If you are here, you want to improve your skill in Docker.
I imagine you are actually developing with a third-party application as WAMP/MAMP.
It was a good setup, 5 years ago...
Now, this is a typical bad practice!
The list is far from short :
- You depend on WAMP installation...
- The SSL support sucks...
- The port handling isn't easy to manage
- You're 99% sure you are not iso with the production
Directly on Linux
The only thing I can disagree with is that your computer doesn't containerize your project.
After several coding years, you have installed tons of extensions/packages. It's hard to determine which extensions your project needs.
I know and I agree, you have to know what each extension does. But are you 100% sure you didn't miss anything?
In my opinion, I prefer not to leave anything to chance.
The better you containerize each project, the easier you create your production environment. It's important to have an iso environment between development and production.
Don't worry, it's not that difficult to create your own environment with Docker.
For me, Docker is a must-have for every developer.
Here, I'll show you how to create a Symfony/MariaDB/Nginx environment with Docker!
Let's start a new project called my
Initiate Docker with Docker Compose
The first thing to do is to install Docker. The installation contains Docker and Compose, the 2 tools that we'll use day!
When the installation is over, we start with the first step create the file
It will contain all the services of our stack!
Check out your Docker version (
docker -v) to validate if your Compose version is correct: https://docs.docker.com/compose/compose-file/
This is how Compose works.
Compose uses the
docker-compose.yml to instantiate containers. As the opposite of Docker (without Compose), you can instantiate linked containers at the same time.
It allows you to create a poll of containers for a unique function, and to delete them at the same time when you'll not need them anymore. We call them
Each service is instantiated from an image from Docker Hub (it centralizes all public images).
Moreover, each service has its own parameters (image, environment, ports, network...) which allow to configure them.
As a database, we'll use the latest images from MariaDB.
Don't forget to change all variables with your own.
And you can also add the service
phpMyAdmin if you want an interface to access your database from your browser:
It's all we need to have a database and a front interface!
The PHP image is a bit more complex than those seen previously.
There is no official image that contains all Symfony packages.
So we have to create our own Docker image with all needed packages (composer included) in the file
Dockerfile-php. It's based on the image
php:7.4-fpm, with additional installations.
2 lines are here :
- build: docker-compose will build our custom image in this container
- volumes: link a volume name to a path inside the image.
The important thing here is that you want to manipulate the exact same files. So you have to create a link between your local application and the Docker PHP.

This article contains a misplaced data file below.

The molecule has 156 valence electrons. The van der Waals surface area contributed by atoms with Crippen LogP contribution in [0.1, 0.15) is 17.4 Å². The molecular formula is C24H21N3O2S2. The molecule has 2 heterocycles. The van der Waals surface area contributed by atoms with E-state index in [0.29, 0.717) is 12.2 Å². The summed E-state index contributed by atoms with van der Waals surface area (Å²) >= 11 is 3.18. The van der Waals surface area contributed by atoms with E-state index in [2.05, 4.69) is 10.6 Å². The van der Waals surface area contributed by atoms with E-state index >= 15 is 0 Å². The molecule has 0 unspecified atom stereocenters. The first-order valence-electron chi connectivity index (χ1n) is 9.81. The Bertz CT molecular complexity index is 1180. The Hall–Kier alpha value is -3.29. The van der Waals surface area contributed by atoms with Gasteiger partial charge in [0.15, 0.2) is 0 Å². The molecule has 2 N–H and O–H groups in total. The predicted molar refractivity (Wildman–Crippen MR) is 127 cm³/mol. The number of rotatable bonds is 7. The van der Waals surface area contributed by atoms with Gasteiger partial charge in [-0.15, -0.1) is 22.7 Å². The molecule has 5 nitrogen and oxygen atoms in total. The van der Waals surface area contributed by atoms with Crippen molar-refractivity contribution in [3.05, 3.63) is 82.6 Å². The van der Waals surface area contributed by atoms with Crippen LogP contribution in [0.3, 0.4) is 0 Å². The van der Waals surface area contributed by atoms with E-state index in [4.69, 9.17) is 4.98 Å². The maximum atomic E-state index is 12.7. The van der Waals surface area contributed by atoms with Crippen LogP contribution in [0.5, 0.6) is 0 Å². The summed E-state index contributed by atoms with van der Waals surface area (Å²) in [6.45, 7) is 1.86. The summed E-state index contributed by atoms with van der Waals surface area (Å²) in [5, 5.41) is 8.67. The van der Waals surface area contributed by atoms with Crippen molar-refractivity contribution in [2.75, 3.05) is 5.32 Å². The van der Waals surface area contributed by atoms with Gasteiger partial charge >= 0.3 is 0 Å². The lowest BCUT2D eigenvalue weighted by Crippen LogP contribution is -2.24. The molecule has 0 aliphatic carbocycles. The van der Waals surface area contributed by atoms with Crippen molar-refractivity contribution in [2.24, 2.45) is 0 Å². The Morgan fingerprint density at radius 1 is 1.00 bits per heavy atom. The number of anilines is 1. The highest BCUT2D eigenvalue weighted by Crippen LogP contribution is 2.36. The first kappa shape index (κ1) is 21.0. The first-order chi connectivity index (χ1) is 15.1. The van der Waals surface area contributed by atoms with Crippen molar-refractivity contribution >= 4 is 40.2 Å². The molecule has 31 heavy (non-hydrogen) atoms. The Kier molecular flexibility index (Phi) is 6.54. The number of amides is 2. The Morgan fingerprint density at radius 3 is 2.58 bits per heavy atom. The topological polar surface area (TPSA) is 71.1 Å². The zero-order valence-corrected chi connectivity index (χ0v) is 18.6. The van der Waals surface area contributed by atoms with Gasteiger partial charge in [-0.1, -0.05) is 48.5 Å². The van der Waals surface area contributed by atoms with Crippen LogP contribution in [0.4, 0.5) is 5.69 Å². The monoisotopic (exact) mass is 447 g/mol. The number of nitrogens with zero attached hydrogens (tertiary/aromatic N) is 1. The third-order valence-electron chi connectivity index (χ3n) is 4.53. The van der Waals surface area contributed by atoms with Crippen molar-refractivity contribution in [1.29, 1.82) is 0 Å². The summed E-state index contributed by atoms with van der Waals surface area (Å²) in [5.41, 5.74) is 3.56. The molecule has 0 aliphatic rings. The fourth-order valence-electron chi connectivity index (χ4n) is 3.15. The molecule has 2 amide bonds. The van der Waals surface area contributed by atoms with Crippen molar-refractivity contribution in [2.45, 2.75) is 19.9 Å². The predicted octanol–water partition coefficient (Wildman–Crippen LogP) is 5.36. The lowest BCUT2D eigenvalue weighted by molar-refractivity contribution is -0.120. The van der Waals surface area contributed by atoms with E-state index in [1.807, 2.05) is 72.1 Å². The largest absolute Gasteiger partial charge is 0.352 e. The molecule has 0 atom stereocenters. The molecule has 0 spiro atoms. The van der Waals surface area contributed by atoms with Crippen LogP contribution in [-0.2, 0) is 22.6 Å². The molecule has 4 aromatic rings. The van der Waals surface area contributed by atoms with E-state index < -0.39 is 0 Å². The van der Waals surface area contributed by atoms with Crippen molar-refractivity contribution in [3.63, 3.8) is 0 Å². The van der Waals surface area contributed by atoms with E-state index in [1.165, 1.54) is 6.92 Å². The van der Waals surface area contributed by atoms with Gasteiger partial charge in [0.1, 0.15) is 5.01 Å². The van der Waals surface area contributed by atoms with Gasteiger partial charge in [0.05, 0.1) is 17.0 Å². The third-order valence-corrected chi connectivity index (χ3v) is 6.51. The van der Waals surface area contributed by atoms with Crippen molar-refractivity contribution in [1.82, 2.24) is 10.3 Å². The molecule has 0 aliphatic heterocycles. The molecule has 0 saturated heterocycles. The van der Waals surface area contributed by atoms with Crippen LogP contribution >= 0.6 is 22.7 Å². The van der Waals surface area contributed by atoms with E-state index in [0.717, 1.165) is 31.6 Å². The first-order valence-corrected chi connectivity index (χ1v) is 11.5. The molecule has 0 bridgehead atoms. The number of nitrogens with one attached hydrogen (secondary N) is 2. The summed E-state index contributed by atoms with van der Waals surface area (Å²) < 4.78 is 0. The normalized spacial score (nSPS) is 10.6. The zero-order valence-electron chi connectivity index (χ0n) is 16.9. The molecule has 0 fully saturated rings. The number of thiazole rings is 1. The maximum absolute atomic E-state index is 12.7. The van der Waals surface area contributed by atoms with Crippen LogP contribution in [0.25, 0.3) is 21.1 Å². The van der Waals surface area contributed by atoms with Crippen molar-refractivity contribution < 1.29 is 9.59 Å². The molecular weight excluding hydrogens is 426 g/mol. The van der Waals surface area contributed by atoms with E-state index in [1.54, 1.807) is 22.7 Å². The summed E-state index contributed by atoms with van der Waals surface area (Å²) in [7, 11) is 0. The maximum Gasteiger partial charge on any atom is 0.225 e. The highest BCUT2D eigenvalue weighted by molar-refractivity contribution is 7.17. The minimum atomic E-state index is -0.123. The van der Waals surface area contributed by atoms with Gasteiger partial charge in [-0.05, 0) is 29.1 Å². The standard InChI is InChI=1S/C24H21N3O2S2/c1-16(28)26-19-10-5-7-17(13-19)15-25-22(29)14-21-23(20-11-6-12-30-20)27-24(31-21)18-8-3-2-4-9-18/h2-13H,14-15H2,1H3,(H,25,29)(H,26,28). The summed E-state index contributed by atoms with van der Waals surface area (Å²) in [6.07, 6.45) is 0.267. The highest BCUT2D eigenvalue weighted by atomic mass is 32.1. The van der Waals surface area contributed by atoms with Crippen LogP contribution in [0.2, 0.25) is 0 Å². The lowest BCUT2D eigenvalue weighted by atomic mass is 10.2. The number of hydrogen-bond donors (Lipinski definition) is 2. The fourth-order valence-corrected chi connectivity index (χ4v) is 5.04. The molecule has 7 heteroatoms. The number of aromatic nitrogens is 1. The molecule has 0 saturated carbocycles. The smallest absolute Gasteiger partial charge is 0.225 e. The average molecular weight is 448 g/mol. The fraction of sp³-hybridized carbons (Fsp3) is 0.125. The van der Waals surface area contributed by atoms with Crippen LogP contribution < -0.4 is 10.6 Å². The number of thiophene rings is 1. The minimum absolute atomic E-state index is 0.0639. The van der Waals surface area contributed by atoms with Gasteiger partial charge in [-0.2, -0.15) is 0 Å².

This link is
volumes. Add the following code at the end of the file.
PHP and Symfony are all set!
Finally, we end by setting Nginx to create access to our Symfony project.
Exactly the same way as the PHP image, we'll create our own Nginx image to include Let's Encrypt support if you need to develop with HTTPS protocol.
And we create a custom Nginx configuration file as the default configuration.
The final docker-compose.yml
Wait, I added some parameters to make it fully customizable. To make easier the database dump, we also create a volume for SQL files.
So copy this one to get the final file.
Start the Docker instance
The next step is to build our containers from the docker-compose.yml
Warning: you need to be on the same path as the file to launch the command!
Also, pay attention to the indentation if you don't want to waste hours for silly mistakes.
I recommend you add the parameter
--no-cache at the end of the command line.
When you build, docker-compose doesn't rebuild modification outside the
docker-compose.yml file. If you want, for example, to change the file
default.conf, it won't rebuild.
Now, you can launch:
docker-compose up -d
Here we are, we have access to our instance NGINX:
http://localhost:8000 and even to our PHPMyAdmin:
You can start and stop your containers directly with the Docker UI installed, or you can use those commands
To delete your containers:
docker-compose down. It won't delete your project files linked to Docker since you created a volume.
Launch command in Docker instance
Last and not the less, the command to access our PHP container bash :
docker exec -it myapp_php bash
It will connect you to the container bash. Now you can launch your Symfony command directly in your Docker.
symfony new myapp
Last thing: copy the entire content
myapp in the parent folder
symfony (to match the Nginx configuration file).
Now you have your environment Docker for Symfony! Let's code :)
Isn't it beautiful?